A couple of weeks back, BookBrunch featured an article looking at a new way of tackling the problem of finding the owners of orphan works—books that are still under copyright but whose current owners are unknown. It is estimated that up to 40% of library holdings may be orphaned.
Google’s solution for Google Books was simply to proceed with scanning anyway and let the rightsholders come after them. But ARROW, a project of the European Commission’s eContentplus program, is trying to make large-scale orphan rights searches feasible and productive.
But if this process of searching for rightsholders is to be undertaken effectively and efficiently, it needs to be made dependent on machines rather than people. Otherwise the cost of undertaking the search and providing the permission will be too high to make it viable. This is the role of ARROW: to demonstrate how bringing together data from multiple sources – national libraries, books-in-print publishers, and reproduction rights organisations (RROs) – can provide the necessary “rights information infrastructure” for tackling this challenge.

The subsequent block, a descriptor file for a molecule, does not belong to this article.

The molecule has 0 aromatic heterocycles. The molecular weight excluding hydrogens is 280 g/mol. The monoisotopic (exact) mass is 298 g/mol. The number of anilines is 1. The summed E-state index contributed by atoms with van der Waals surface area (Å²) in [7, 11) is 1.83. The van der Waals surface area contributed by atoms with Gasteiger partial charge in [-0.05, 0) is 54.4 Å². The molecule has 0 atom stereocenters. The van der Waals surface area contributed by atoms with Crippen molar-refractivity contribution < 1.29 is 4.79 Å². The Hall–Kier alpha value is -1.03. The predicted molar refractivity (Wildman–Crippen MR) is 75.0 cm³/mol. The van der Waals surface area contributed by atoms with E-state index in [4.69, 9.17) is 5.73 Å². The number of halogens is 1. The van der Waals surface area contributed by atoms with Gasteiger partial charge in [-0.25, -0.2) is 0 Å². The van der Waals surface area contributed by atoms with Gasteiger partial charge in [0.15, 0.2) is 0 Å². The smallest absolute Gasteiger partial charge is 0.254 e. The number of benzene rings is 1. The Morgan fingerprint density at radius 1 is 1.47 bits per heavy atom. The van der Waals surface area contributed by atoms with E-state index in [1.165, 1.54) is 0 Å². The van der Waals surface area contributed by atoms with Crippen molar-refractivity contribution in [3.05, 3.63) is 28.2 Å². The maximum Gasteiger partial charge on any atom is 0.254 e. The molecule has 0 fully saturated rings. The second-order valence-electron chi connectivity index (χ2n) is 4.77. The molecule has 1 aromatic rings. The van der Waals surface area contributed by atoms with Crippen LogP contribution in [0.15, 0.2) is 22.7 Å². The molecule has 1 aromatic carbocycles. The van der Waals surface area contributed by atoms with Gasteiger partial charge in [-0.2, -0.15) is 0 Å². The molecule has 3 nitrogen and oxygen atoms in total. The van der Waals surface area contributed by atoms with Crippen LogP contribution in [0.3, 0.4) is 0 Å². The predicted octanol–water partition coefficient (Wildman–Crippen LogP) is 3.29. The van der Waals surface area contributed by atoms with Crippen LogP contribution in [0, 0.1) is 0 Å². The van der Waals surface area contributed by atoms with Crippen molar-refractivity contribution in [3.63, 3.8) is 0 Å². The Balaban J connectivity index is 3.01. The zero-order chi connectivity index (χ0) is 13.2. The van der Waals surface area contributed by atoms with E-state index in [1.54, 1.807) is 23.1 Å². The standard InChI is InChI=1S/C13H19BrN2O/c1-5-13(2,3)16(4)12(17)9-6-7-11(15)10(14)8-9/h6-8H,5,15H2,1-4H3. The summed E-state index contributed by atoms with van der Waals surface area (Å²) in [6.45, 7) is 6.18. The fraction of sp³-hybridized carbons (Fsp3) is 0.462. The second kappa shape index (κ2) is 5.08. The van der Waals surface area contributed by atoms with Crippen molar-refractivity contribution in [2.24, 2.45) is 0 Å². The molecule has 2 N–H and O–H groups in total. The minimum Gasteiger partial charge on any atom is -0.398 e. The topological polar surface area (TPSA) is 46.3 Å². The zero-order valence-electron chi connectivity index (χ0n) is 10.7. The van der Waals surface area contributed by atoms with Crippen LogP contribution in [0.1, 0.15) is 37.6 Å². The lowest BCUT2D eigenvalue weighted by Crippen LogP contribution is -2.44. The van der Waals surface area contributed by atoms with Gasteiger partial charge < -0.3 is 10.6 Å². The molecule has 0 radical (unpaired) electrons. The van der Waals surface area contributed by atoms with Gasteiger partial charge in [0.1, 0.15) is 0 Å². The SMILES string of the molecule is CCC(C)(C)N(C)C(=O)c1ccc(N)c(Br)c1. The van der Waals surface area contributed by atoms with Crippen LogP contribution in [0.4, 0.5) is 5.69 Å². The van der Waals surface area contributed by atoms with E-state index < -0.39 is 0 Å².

The article explains that the process works by bringing together a number of different databases, such as national libraries, books-in-print publishers, reproduction rights organizations, and so on. Although it’s basically an experiment right now, scheduled to end in early 2011, there are plans for follow-up projects and ways to turn it into a viable long-term service.
The only problem I’m finding with the article is it doesn’t seem to have a lot of specifics, and doesn’t say how this methodology makes it more likely that these orphan searches will have a successful outcome. Sure, libraries can find out faster whether the work is orphan or not, but how does that help trace the path of transfer of rights through different branches of a family tree?
Without that information, I’m not sure how this ARROW project is really going to be all that helpful.